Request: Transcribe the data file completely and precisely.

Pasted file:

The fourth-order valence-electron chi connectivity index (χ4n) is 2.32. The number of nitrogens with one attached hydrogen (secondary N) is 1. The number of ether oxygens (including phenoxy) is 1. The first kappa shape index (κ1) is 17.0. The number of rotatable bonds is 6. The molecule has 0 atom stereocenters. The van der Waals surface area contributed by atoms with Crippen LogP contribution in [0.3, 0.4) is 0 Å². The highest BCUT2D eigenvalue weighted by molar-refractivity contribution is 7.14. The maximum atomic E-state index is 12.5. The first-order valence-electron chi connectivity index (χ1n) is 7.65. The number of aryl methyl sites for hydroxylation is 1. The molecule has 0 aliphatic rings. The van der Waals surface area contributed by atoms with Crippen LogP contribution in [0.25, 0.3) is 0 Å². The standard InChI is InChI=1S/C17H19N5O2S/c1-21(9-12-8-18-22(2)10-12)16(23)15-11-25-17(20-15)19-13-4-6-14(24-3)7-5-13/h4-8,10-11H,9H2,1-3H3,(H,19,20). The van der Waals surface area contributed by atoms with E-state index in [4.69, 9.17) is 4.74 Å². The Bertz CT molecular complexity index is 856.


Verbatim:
The fourth-order valence-electron chi connectivity index (χ4n) is 2.32. The number of nitrogens with one attached hydrogen (secondary N) is 1. The number of ether oxygens (including phenoxy) is 1. The first kappa shape index (κ1) is 17.0. The number of rotatable bonds is 6. The molecule has 0 atom stereocenters. The van der Waals surface area contributed by atoms with Crippen LogP contribution in [0.3, 0.4) is 0 Å². The highest BCUT2D eigenvalue weighted by molar-refractivity contribution is 7.14. The maximum atomic E-state index is 12.5. The first-order valence-electron chi connectivity index (χ1n) is 7.65. The number of aryl methyl sites for hydroxylation is 1. The molecule has 0 aliphatic rings. The van der Waals surface area contributed by atoms with Crippen LogP contribution in [0.25, 0.3) is 0 Å². The standard InChI is InChI=1S/C17H19N5O2S/c1-21(9-12-8-18-22(2)10-12)16(23)15-11-25-17(20-15)19-13-4-6-14(24-3)7-5-13/h4-8,10-11H,9H2,1-3H3,(H,19,20). The van der Waals surface area contributed by atoms with E-state index in [4.69, 9.17) is 4.74 Å². The Bertz CT molecular complexity index is 856.